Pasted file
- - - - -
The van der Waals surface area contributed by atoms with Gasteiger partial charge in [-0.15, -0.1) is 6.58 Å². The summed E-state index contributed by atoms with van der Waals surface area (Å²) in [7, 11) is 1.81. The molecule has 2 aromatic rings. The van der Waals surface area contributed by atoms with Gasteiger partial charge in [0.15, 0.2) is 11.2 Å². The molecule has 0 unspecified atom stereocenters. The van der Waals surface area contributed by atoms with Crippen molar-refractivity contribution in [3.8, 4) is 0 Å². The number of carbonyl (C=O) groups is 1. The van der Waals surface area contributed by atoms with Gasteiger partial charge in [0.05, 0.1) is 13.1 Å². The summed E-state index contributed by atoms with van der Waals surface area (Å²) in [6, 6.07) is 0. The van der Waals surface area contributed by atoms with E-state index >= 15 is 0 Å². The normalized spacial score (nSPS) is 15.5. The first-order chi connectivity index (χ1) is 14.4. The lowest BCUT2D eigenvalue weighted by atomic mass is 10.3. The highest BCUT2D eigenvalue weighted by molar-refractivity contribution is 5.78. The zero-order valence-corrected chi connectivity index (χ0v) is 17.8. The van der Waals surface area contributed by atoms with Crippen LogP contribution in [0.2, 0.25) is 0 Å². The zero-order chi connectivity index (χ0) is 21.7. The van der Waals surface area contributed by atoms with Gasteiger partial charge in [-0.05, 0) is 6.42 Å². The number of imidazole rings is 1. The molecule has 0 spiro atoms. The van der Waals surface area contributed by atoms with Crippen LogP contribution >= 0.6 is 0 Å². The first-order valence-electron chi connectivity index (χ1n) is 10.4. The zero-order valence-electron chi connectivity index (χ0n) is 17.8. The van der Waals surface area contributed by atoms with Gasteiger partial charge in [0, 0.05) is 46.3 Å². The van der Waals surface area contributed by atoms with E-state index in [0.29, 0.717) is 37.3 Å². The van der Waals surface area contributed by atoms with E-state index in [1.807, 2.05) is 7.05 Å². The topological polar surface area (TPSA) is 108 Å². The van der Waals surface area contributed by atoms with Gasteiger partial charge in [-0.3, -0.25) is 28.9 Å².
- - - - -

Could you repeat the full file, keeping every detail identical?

The van der Waals surface area contributed by atoms with Gasteiger partial charge in [-0.15, -0.1) is 6.58 Å². The summed E-state index contributed by atoms with van der Waals surface area (Å²) in [7, 11) is 1.81. The molecule has 2 aromatic rings. The van der Waals surface area contributed by atoms with Gasteiger partial charge in [0.15, 0.2) is 11.2 Å². The molecule has 0 unspecified atom stereocenters. The van der Waals surface area contributed by atoms with Crippen molar-refractivity contribution in [3.8, 4) is 0 Å². The number of carbonyl (C=O) groups is 1. The van der Waals surface area contributed by atoms with Gasteiger partial charge in [0.05, 0.1) is 13.1 Å². The summed E-state index contributed by atoms with van der Waals surface area (Å²) in [6, 6.07) is 0. The van der Waals surface area contributed by atoms with E-state index >= 15 is 0 Å². The normalized spacial score (nSPS) is 15.5. The first-order chi connectivity index (χ1) is 14.4. The lowest BCUT2D eigenvalue weighted by atomic mass is 10.3. The highest BCUT2D eigenvalue weighted by molar-refractivity contribution is 5.78. The zero-order valence-corrected chi connectivity index (χ0v) is 17.8. The van der Waals surface area contributed by atoms with Crippen LogP contribution in [0.2, 0.25) is 0 Å². The zero-order chi connectivity index (χ0) is 21.7. The van der Waals surface area contributed by atoms with Gasteiger partial charge in [-0.05, 0) is 6.42 Å². The number of imidazole rings is 1. The molecule has 0 spiro atoms. The van der Waals surface area contributed by atoms with Crippen LogP contribution >= 0.6 is 0 Å². The first-order valence-electron chi connectivity index (χ1n) is 10.4. The zero-order valence-electron chi connectivity index (χ0n) is 17.8. The van der Waals surface area contributed by atoms with Gasteiger partial charge in [0, 0.05) is 46.3 Å². The van der Waals surface area contributed by atoms with E-state index in [0.29, 0.717) is 37.3 Å². The van der Waals surface area contributed by atoms with E-state index in [1.807, 2.05) is 7.05 Å². The topological polar surface area (TPSA) is 108 Å². The van der Waals surface area contributed by atoms with Gasteiger partial charge in [-0.3, -0.25) is 28.9 Å².